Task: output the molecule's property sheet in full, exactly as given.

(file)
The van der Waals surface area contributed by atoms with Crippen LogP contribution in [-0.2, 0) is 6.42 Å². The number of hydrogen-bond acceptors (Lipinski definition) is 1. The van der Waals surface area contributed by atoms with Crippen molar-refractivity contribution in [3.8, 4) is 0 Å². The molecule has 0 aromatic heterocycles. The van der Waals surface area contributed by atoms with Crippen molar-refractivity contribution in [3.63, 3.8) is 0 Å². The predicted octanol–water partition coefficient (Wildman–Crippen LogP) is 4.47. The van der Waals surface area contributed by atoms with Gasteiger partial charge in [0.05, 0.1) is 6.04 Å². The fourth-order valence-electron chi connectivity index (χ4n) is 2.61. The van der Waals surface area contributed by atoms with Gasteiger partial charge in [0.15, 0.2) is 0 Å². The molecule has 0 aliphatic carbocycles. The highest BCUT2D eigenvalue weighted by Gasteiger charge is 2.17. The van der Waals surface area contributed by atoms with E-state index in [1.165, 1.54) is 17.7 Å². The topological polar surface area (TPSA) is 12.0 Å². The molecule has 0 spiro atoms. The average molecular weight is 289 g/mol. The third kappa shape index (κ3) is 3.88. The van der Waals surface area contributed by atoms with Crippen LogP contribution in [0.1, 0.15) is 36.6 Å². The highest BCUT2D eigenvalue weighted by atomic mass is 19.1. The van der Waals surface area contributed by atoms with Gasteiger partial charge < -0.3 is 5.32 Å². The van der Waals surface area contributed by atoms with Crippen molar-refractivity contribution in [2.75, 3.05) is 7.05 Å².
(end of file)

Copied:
The van der Waals surface area contributed by atoms with Crippen LogP contribution in [-0.2, 0) is 6.42 Å². The number of hydrogen-bond acceptors (Lipinski definition) is 1. The van der Waals surface area contributed by atoms with Crippen molar-refractivity contribution in [3.8, 4) is 0 Å². The molecule has 0 aromatic heterocycles. The van der Waals surface area contributed by atoms with Crippen molar-refractivity contribution in [3.63, 3.8) is 0 Å². The predicted octanol–water partition coefficient (Wildman–Crippen LogP) is 4.47. The van der Waals surface area contributed by atoms with Gasteiger partial charge in [0.05, 0.1) is 6.04 Å². The fourth-order valence-electron chi connectivity index (χ4n) is 2.61. The van der Waals surface area contributed by atoms with Gasteiger partial charge in [0.15, 0.2) is 0 Å². The molecule has 0 aliphatic carbocycles. The highest BCUT2D eigenvalue weighted by Gasteiger charge is 2.17. The van der Waals surface area contributed by atoms with E-state index in [1.165, 1.54) is 17.7 Å². The topological polar surface area (TPSA) is 12.0 Å². The molecule has 0 spiro atoms. The average molecular weight is 289 g/mol. The third kappa shape index (κ3) is 3.88. The van der Waals surface area contributed by atoms with Crippen LogP contribution in [0.1, 0.15) is 36.6 Å². The highest BCUT2D eigenvalue weighted by atomic mass is 19.1. The van der Waals surface area contributed by atoms with Gasteiger partial charge < -0.3 is 5.32 Å². The van der Waals surface area contributed by atoms with Crippen molar-refractivity contribution in [2.75, 3.05) is 7.05 Å².